(October 5, 2020) AIAA Member Spotlight on Douglas Yazell

Douglas Yazell
AIAA Associate Fellow

Honeywell-Retired; Teacher, Math & Robotics, Texas City High School
Mr. Yazell worked for Honeywell aerospace engineering from 1981 to 2011, mostly on NASA projects. He earned a BSEE degree from the University of South Florida in Tampa and a Master of Science in Engineering from the University of California, Irvine, south of the Los Angeles area. The latter was mostly from the mechanical engineering department, with work in robotics, control systems, and equations of motion. He worked in Clearwater Florida 1981-1983, the Los Angeles area 1983-1992, and in the NASA/JSC community after 1992. Since 2016 he is a Teacher in public high schools with two teaching certificates, Math and Technology Education, including a year of teaching Robotics.

Mr. Yazell worked as a newspaper carrier and city recreation center leader, among other jobs, before starting to study electrical engineering at the University of South Florida in Tampa. He was leaving the small city of St. Petersburg on the other side of Tampa Bay where he lived with his parents and an older brother since starting high school there in 10th grade 14 years earlier. His good reputation with the city recreation center work led to a student intern job with Honeywell in Clearwater Florida with the space shuttle entry flight control team. Upon graduation (BSEE), he represented Honeywell at the historic Rockwell International site in Downey California in the Los Angeles area. Five years later he continued to represent Honeywell at the McDonnell Douglas site in Huntington Beach, California. A brand new 8-story building was the site for the McDonnell Douglas Space Station Freedom team. As for becoming an AIAA Associate Fellow, he volunteered to be of service to the profession in various roles starting in 1998 in AIAA Houston Section in the NASA/JSC community. As for becoming a member of the Aerospace America editorial board for about 8 years with Editors Elaine Camhi and Ben Ionnatta, he was recommended by an AIAA leader because of his work as Editor of Horizons, the newsletter of AIAA Houston Section. The prior Editor, Jon Berndt, did an amazing job with thousands of downloads per issue (sometimes tens of thousands). Mr. Yazell enjoyed keeping up that tradition from 2011 to 2014, including the use of Microsoft Publisher (for layout editing), and later, Adobe InDesign. Mr. Yazell added climate change science, engineering, and public policy to Horizons since 2013 once PBS called it to his attention with the October 23, 2012 episode, Climate of Doubt. After seeing that hour of investigative journalism, the subject was on his radar for the first time, and he knew he could trust NASA, NOAA, national science academies, scientific professional societies, and the reports of the United Nations Intergovernmental Panel on Climate Change (IPCC). In 2014, Ian Haney-López convinced Mr. Yazell that race was the most important problem in the USA, as Professor Haney-López was doing a book publicity tour for this 2014 book, “Dog Whistle Politics.” The author was a guest on the PBS show Moyers & Company. Mr. Yazell is now a member of the AIAA Diversity & Inclusion Working Group (DWG), led by Jandria Alexander. As for co-founding the since-2007 France-USA sister sections with AIAA Houston Section and 3AF-MP (www.3af-mp.fr), a Chinese sister section in Shanghai was popular with AIAA Houston Section since 1987. Its founder asked Mr. Yazell to continue that tradition, but Mr. Yazell lived in France aged 4-6 (1957-1959), studied French in high school, and married a French woman in 1985, so Mr. Yazell suggested that French tradition starting in 2004.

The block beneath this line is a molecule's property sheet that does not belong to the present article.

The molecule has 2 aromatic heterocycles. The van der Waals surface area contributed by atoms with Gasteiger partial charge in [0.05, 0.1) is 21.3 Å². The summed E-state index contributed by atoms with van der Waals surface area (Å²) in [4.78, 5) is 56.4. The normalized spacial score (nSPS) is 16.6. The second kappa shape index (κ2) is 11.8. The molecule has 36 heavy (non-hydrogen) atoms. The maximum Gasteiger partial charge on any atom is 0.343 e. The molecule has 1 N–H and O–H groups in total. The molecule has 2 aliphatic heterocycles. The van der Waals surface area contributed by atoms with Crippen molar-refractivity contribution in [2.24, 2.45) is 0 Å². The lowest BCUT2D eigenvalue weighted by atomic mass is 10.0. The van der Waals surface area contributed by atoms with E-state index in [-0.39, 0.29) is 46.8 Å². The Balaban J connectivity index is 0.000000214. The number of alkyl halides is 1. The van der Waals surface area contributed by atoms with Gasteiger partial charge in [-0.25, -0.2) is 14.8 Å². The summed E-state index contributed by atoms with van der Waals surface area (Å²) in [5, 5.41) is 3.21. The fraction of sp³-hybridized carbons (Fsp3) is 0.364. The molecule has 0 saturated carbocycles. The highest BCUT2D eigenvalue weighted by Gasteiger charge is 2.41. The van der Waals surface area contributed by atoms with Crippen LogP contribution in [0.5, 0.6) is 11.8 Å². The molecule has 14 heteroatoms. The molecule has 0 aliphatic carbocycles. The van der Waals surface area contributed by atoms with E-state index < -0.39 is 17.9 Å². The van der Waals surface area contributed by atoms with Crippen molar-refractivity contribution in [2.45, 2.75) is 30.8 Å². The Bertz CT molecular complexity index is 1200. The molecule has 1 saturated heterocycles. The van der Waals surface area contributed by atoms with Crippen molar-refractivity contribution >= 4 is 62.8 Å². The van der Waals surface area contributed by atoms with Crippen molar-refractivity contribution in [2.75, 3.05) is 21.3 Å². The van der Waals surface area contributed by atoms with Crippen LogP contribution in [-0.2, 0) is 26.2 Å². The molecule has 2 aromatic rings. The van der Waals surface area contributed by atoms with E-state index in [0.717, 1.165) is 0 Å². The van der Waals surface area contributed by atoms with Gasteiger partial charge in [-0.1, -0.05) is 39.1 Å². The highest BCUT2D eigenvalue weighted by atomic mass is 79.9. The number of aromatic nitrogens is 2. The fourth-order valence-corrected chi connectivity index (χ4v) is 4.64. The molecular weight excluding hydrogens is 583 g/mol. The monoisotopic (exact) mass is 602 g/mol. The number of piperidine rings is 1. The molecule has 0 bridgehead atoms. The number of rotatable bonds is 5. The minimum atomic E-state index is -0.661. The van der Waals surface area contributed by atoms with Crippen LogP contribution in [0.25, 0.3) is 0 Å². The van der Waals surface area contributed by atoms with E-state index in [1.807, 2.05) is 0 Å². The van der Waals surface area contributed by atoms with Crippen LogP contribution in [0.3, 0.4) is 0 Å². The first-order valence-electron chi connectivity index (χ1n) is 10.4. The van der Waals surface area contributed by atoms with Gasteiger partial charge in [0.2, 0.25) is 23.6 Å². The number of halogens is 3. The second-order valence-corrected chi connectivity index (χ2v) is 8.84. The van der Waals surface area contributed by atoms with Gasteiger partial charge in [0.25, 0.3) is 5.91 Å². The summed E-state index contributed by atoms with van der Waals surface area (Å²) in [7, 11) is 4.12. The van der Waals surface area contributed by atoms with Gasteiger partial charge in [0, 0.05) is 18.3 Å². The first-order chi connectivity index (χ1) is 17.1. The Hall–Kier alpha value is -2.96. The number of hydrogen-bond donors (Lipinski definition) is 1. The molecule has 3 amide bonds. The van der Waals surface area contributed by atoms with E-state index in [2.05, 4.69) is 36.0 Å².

As for writing the successful nomination report for one of the AIAA Historic Aerospace Sites, the 1940 Air Terminal Museum near the “right field” runways in Hobby Airport is a gem. The late airline Captain AJ High probably wrote most of that information for the museum website (https://www.1940airterminal.org/). The air terminal building was created using the “Art Deco” style. Ironically, the day of the award ceremony, when AIAA awarded the large bronze plaque to the museum, a rainstorm caused flash flooding all day long, and human-induced climate change makes every rainfall worse when air is warmer. Coincidentally, the museum work led Mr. Yazell to learn that the first aviator in Texas was French pilot Louis Paulhan, who performed in a 1910 Texas airshow.

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